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Middle Knowledge and Open Theism

Posted by Matt Postiff July 30, 2009 on Matt Postiff's Blog under Theology 

I plan to work on a lengthy paper critiquing the doctrine of middle knowledge. A question that arose in my studies relates to the relationship of open theism to middle knowledge. One reason that this question arose is when people ask me what middle knowledge means, they often assume it is related to open theism. It also interested me that two authors (David Basinger and William Hasker) wrote in both Clark Pinnock et al., The Openness of God as well as Hasker, Basinger, and Eef Dekker (eds.), Middle Knowledge: Theory and Applications. Why would they write in both books if there was not some kind of relationship between the doctrines?

My conclusion: Open Theism has nothing to do with Middle Knowledge (hereafter referred to as OT and MK), except that OT proponents must discuss MK because it is a competing theory as to how God knows things and yet maintains human libertarian freedom. The relationship between the two doctrines is actually an adversarial one, for two reasons.

First, OT proponents cannot accept that God knows everything in advance-and that is a basic proposition in the MK system. Basinger writes, "However, proponents of the open view do not believe that God possesses middle knowledge--that God always knows beforehand what would happen, given each option open to us. In fact, we do not even believe that God always knows beforehand exactly how things will turn out in the future--that God possesses simple foreknowledge. " (The Openness of God, p. 163). He continues on the same page, "But since we believe that God can know only what can be known and that what humans will freely do in the future cannot be known beforehand, we believe that God can never know with certainty what will happen in any context involving freedom of choice." Obviously, OT cannot accept MK because of this belief. MK implies that God takes no risks, but OT proponents such as Sanders believes God does take risks because He does not know the future exhaustively.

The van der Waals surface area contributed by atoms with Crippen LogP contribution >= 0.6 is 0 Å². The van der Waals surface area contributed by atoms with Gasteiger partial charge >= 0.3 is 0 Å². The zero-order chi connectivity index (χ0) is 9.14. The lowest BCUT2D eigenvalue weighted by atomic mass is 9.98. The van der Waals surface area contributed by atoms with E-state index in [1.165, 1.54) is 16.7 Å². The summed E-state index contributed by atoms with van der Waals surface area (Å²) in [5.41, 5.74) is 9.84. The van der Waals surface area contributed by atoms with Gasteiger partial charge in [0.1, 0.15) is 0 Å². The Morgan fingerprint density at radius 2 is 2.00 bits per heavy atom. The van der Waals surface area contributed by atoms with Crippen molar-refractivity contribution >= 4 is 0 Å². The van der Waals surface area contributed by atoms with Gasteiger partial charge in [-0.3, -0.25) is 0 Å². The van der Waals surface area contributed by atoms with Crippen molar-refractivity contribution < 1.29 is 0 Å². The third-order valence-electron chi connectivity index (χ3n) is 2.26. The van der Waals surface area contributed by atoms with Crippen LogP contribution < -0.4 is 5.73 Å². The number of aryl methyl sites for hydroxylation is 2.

Second, OT proponents believe there are logical and philosophical problems with the idea of MK. Sanders writes, "Open theists find middle knowledge unattractive due to the philosophical problems and questions surrounding its practical usefulness. " (John Sanders, The God Who Risks, p. 220). Among these are the too-strong view of providence and its handling of the problem of evil (see Hasker, Openness, pp. 145-47). We could add other objections to MK: the grounding objection, the question of the truth of counterfactuals of creaturely freedom, the very question of whether such knowledge actually exists, and if God could possess it if it did exist.


  • Hasker, William, David Basinger, and Eef Dekker, eds. Middle Knowledge: Theory and Applications. Frankfurt am Main; New York: Peter Lang, 2000.
  • Pinnock, Clark, Richard Rice, John Sanders, William Hasker, and David Basinger. The Openness of God. Downers Grove, IL: InterVarsity Press, 1994.
  • Sanders, John. The God Who Risks: A Theology of Divine Providence. Revised Edition. Downers Grove, IL: InterVarsity Press, 2007.

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